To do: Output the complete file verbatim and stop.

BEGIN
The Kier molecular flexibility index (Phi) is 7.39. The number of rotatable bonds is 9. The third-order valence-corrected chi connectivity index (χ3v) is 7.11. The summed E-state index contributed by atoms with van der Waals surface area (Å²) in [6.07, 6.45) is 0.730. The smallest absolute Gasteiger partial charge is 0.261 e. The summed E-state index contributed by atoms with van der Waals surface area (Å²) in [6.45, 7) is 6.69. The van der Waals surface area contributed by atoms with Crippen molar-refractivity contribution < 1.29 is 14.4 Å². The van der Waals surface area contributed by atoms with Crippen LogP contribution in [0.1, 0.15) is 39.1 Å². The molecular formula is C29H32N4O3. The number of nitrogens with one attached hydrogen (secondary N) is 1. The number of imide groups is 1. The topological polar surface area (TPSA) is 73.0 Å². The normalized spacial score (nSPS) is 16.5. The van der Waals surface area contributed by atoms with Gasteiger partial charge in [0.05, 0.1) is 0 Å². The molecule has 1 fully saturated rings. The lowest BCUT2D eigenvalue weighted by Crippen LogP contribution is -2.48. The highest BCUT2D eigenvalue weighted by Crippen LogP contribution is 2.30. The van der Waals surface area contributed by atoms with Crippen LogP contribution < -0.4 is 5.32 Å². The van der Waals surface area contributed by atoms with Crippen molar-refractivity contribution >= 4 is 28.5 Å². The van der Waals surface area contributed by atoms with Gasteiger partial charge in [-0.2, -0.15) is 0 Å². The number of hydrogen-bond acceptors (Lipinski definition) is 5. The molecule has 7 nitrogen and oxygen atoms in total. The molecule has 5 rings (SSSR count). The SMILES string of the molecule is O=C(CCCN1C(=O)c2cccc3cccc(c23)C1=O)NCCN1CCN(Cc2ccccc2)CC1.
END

The Kier molecular flexibility index (Phi) is 7.39. The number of rotatable bonds is 9. The third-order valence-corrected chi connectivity index (χ3v) is 7.11. The summed E-state index contributed by atoms with van der Waals surface area (Å²) in [6.07, 6.45) is 0.730. The smallest absolute Gasteiger partial charge is 0.261 e. The summed E-state index contributed by atoms with van der Waals surface area (Å²) in [6.45, 7) is 6.69. The van der Waals surface area contributed by atoms with Crippen molar-refractivity contribution < 1.29 is 14.4 Å². The van der Waals surface area contributed by atoms with Crippen LogP contribution in [0.1, 0.15) is 39.1 Å². The molecular formula is C29H32N4O3. The number of nitrogens with one attached hydrogen (secondary N) is 1. The number of imide groups is 1. The topological polar surface area (TPSA) is 73.0 Å². The normalized spacial score (nSPS) is 16.5. The van der Waals surface area contributed by atoms with Gasteiger partial charge in [0.05, 0.1) is 0 Å². The molecule has 1 fully saturated rings. The lowest BCUT2D eigenvalue weighted by Crippen LogP contribution is -2.48. The highest BCUT2D eigenvalue weighted by Crippen LogP contribution is 2.30. The van der Waals surface area contributed by atoms with Crippen LogP contribution < -0.4 is 5.32 Å². The van der Waals surface area contributed by atoms with Crippen molar-refractivity contribution >= 4 is 28.5 Å². The van der Waals surface area contributed by atoms with Gasteiger partial charge in [-0.2, -0.15) is 0 Å². The number of hydrogen-bond acceptors (Lipinski definition) is 5. The molecule has 7 nitrogen and oxygen atoms in total. The molecule has 5 rings (SSSR count). The SMILES string of the molecule is O=C(CCCN1C(=O)c2cccc3cccc(c23)C1=O)NCCN1CCN(Cc2ccccc2)CC1.